For example, the Environmental Improvement Board recently adopted the “ozone precursor rule,” reducing ozone pollution in areas where fossil fuel operations elevate it to unsafe levels. The new rule will make New Mexico a leader in protecting public health and the environment from ozone pollutants in the nation.

Monitoring devices have shown that ozone precursors have increased at oil and gas sites in recent years and must be reduced. The new ozone rule is set to be finalized on May 26 and, once it is published in the New Mexico Register, it will take effect in 30 days.

“We want to recognize New Mexico as being a great leader recently on putting some stricter rules in place on oil and gas emissions,” Strother said. “Now we know they are coming into the clean cars rules-making process as well which will definitely clean up some of New Mexico’s air pollution burden.”    

According to Strother, ozone especially harms children, older adults and those with asthma and other lung diseases. “When older adults or children with asthma breathe ozone-polluted air, too often they end up in the doctor’s office, the hospital, or the emergency room. Ozone can even shorten life itself.”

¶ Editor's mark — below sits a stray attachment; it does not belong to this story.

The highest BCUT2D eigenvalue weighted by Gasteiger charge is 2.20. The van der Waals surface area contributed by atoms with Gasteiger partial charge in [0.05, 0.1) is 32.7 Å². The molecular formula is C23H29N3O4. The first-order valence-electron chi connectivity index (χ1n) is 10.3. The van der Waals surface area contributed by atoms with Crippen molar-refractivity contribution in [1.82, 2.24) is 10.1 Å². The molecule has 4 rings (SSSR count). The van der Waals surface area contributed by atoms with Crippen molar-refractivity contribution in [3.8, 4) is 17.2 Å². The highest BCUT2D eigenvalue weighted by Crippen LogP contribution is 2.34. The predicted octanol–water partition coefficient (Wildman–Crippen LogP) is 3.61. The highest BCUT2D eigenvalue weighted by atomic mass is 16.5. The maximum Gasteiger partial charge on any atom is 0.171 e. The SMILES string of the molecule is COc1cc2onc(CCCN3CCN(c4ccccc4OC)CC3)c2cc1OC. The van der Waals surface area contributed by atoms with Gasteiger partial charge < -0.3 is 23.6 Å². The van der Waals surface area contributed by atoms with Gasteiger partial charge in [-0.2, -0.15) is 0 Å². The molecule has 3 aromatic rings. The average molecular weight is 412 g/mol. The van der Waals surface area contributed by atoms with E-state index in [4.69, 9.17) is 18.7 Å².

The report said ozone levels increased in most cities nationwide, in large part due to the record-breaking global heat. Warmer temperatures brought by climate change make ozone more likely to form and harder to clean up.

Particle pollution is made of soot or tiny particles that come from coal-fired power plants, diesel emissions, wildfires and wood-burning devices. These particles are so small that they can lodge deep in the lungs and trigger asthma attacks, heart attacks and strokes and can be lethal, Strother explained. “Year-round particle pollution levels have dropped thanks to the cleanup of coal-fired power plants and the retirement of old, dirty diesel engines.”

The findings in “State of the Air” reflect some of the successes of the Clean Air Act. In recent years, however, the findings of the report have added to the evidence that a changing climate is making it harder to protect human health. Of the three years covered by “State of the Air,” 2022 ranked globally among the seven hottest years on record.